Thursday, August 6, 2015

Stinging Nettle Pesto

Pesto is traditionally made from basil, pine-nuts, olive oil, garlic, lemon, Parmigiana cheese, salt and pepper. Tossing a few ingredients into a food processor, and pressing "blend," is about as easy as cooking gets; and so pesto is a great opportunity for beginner cooks to play around. Basil need not be the only base ingredient. Combine it with others, or replace it completely. Spinach, sundried tomatoes, and garlic scapes are some of my favourite substitutes. Click here for a list of other creative pesto ideas.

As long you achieve a "dollop-able" type texture you've done it right. Keep tasting as you go. Too lemon-y? Add a little more oil and blend again. Too salty? Add a little more of the base ingredient to disperse the salt. Too wet and creamy? Add more nuts. Too chunky? Add more oil and lemon juice. And so on... Intuiting cooking - using recipes as a guide rather than a religion - is better for long-term skill development. It teaches a person to think beyond dogmatic instructions and see the crossover between dishes. For example, say you're craving something with olives. If you know how to make a basic pesto, all you need to do is replace the basil with olives, omit the cheese, maybe add some capers or anchovies and voila: olive tapenade. Exercising your intuition in the kitchen will blur the lines between dishes and teach you how take the "idea" of something and use it as the base for another. This is something I stress most when teaching anyone to cook. Go through your cookbook + recipe phase, and then remove the training wheels and cruise on your own.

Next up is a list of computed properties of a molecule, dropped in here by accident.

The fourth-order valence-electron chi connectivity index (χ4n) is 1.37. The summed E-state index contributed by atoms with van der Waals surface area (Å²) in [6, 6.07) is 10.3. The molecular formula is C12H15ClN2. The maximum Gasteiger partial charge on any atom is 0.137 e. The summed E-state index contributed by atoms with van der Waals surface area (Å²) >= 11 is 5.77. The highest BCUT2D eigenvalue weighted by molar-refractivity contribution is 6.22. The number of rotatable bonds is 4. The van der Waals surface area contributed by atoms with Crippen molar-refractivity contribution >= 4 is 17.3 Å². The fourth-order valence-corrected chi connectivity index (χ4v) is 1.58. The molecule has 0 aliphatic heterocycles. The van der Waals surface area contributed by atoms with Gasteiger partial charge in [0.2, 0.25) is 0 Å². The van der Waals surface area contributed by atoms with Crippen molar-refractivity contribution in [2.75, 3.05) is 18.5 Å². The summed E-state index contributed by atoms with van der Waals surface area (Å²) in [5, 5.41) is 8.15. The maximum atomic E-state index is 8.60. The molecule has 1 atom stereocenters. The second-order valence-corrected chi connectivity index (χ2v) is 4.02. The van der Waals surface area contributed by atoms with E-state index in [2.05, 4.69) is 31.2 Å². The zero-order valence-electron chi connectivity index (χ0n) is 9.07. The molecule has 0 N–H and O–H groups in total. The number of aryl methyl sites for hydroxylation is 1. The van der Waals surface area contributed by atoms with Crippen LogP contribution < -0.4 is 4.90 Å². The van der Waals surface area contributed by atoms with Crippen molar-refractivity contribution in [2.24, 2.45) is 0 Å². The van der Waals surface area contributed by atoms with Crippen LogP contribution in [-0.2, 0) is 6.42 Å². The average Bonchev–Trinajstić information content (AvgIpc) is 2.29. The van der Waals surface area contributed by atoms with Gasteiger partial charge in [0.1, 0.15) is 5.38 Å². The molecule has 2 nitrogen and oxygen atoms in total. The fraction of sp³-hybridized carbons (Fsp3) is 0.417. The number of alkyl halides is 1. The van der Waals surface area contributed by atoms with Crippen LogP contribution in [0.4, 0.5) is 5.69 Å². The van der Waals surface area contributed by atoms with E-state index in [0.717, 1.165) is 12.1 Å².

Keeping this in mind, when I came across a patch of stinging nettle plants in the forests of Stratford, Ontario, I knew I could make them into a lovely pesto. Stinging nettle is amazingly healthy. It is used to treat joint-pain, urinary-tract infections, and works as a diuretic. It's chalk full of iron and calcium, and rich in vitamins A, D, and K. It's like spinach's wild and prickly cousin. Nettle grows all around Canada (urban areas included) and can be identified by its bright-green, tapered leaves, and small, fuzzy white flowers. Its leaves, stems, and roots are equally edible. For more information on foraging your own nettles, click here. Unfortunately, they get a bad reputation for their potential to injure; but proper handling them will ensure that you are fine. Grabbing their stalks with bare hands is a one way ticket to inflammation and itching, so just wear gloves! Pull from the base, brush the dirt off the root and stem, and double-bag for safe transport home. Wearing your gloves again, give the plant a quick rinse, and then plunge into boiling water and blanch for a few minutes. This will render them completely safe to use in any recipe. It's a very simple solution. Like spinach, they will wilt and compact in hot water, thus reducing your yield. In my experience, about 6 mature plants gave me a little over a cup of cooked, packed nettle leaves and stems. Don't throw out the hot water though, as it makes a wonderful, healing tea. Enjoy a cup on the spot, and then save the rest in the fridge to make iced or flavored tea later. Continue on with your pesto, using the following recipe as a guide:

Stinging Nettle Pesto 
  • 1 cup, cooked and drained stinging nettle
  • 2 garlic cloves
  • 1/3 cup pine nuts, toasted stovetop in a pan or on a baking sheet in oven
  • 1/4 cup extra-virgin olive oil
  • Zest and juice of 1/2 lemon 
  • Sea salt and freshly ground black pepper
  • Parmigiana cheese, grated (use nutritional yeast if vegan) 
  • *Optional: a handful of basil 

Add everything except oil, salt and pepper, to a food processor and pulse until you achieve a wet crumble. Slowly add in oil, a tablespoon at a time, until you achieve a pesto-y texture. Season with salt and pepper. 
(Makes 1.75 cups) 
Serving ideas: 
- Mix a into a pot of freshly cooked and drained pasta, with a little pasta water to get things moving
- Serve on crostini as an appetizer 
- Use as a sandwich spread, in place of mustard or mayonnaise 
- Use as a dip for vegetables 
- Stuff into cherry tomatoes or olives as an appetizer 
- Spoon into an ice cube trays and freeze for future pesto

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